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7 Comments on "CAP Loses Credibility in NTSB Findings on Alabama Crash"

  1. Avatar FAA Problems | July 13, 2018 at 11:57 | Reply

    FAA has some characters too. On 13 FEB 2018, a jury in U.S. District Court, District of New Hampshire, convicted William Pothier of Exeter, New Hampshire, for possession of child pornography. Pothier is an aviation safety inspector for the FAA.

    In JAN 2016, the Exeter Police Department received information that an IP address affiliated with a residence in Exeter was sharing child pornography using Shareaza, a peer-to-peer, file-sharing software. Further investigation by the New Hampshire Internet Crimes Against Children (NHICAC) Task Force led to Pothier. On March 30, 2016, members of the NHICAC Task Force executed a state search warrant at Pothier’s residence. A forensic examination of the laptop seized during the search discovered videos and thumbnail images of child pornography.

    DOT-OIG conducted this investigation with the FBI; NHICAC Task Force members from the Exeter, Portsmouth, and Hampton Police Departments; Strafford County Sheriff’s Office; and U.S. Attorney’s Office, District of New Hampshire.

  2. Avatar Clarksville | May 6, 2018 at 23:49 | Reply

    The Civil Air Patrol has crashed another one of their Cessna 182’s today.

    N5419E, a CAP Cessna 182 Skylane, crashed on landing at the Clarksville Regional Airport around 3:30 p.m. Sunday afternoon.

    The aircraft touched down, went through the perimeter fence and came to a rest on the shoulder of Outlaw Field Road, blocking a lane of traffic.

    Lt Colonel Wilson Polidura with the Civil Air Patrol was on the scene and said the aircraft was on an Air Force assigned training mission and a thunderstorm took control of the aircraft.

    Pilots are ultimately responsible for the conditions in which they choose to fly and land. All of the best pilots and instructors are leaving Civil Air Patrol because of the incompetence and corruption. Please get this story up on AuxBeacon so that it can be discussed.

  3. I’ve grown alarmed over the sloppiness and lack of safety compliance here in MDWG CAP [Ed: Maryland Wing Civil Air Patrol].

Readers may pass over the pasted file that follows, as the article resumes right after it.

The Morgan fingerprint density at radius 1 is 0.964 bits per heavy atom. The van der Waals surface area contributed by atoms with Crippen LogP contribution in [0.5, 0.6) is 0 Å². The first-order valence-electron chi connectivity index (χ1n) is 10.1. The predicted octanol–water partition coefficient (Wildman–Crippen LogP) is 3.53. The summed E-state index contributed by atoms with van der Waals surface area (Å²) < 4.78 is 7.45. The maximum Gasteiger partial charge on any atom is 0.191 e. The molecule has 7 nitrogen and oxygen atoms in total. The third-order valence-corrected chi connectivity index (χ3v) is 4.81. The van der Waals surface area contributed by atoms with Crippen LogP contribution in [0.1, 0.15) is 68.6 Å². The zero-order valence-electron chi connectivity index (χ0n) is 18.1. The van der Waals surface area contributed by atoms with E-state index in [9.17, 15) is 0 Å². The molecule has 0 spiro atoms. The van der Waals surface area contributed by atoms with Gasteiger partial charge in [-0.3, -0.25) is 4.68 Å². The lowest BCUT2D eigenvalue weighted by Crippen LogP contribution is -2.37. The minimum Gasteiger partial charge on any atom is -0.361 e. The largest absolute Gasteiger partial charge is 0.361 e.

In January of 2018, Col John M. Knowles, CAP MER CC and former commander of MDWG, highlighted the fact that there was another crash on DEC 16th, 2017. I don’t see it in your records and I think you should add it. This is what Knowles wrote:

    “In a separate incident on the same day, Capt. Steve Merritt of the North Carolina Wing was critically injured in a crash in North Carolina. Steve succumbed to his injuries on Monday morning. All three of these men were passionate aviators who shared their love of flying with thousands of CAP cadets over the years.

    Steve was quoted as saying ‘live life like flying a seaplane,’ he said, ‘no brakes, no reverse, full throttle, it’s gonna be great!’ All three of these officers lived that same creed…”

    For Knowles, a CAP Region Commander, to repeat Merritt’s irresponsible statement is evidence of what is killing the Civil Air Patrol. The membership is hemorrhaging and this puts funding at risk, but instead of fixing the corruption root cause, Civil Air Patrol commanders double down on recruiting with pick-up lines that sound thrilling to prospective cadets, but fly in the face of warnings and solution methods already established by the Federal Aviation Administration.

    “When we develop hazardous attitudes in flying, we are truly courting disaster. The Federal Aviation Administration’s (FAA) literature defines five hazardous attitudes that can undermine a pilot’s aeronautical decision making. They are anti-authority, impulsive, invulnerability, macho, and resignation.”

    Who knows how many young minds that Merritt and Knowles and other clueless Civil Air Patrol members have compromised through words promoting unsafe aviation attitudes and practices.

    [Ed: Name and Grade Withheld on Request]

  4. Great idea… Joel Seidband and Richard Greenwood can do the honors.

  5. Our school district of [redacted] was considering forming a cadet group. A concerned educator referred us to your site. We have decided against it. The stories on this site are an eye opener. The cap is potentially a litigation hazard that we cannot risk.

  6. Avatar SkyHookinTail | March 10, 2018 at 20:26 | Reply

    Could you please do a story about Rep. Jackie Speier on the Military Personnel Subcommittee who recently called attention to the fact that “there have been 70,000 courts-martial in the Air Force… and not one general officer has ever been court-martialed.”

    The corruption in the Air Force and Civil Air Patrol is totally out of control with much whore mongering in play.

  7. The CAP is giving out Find ribbons like they are candy. It was difficult to get a Find ribbon in the old days when SAR was plentiful. It has become another meaningless award among many.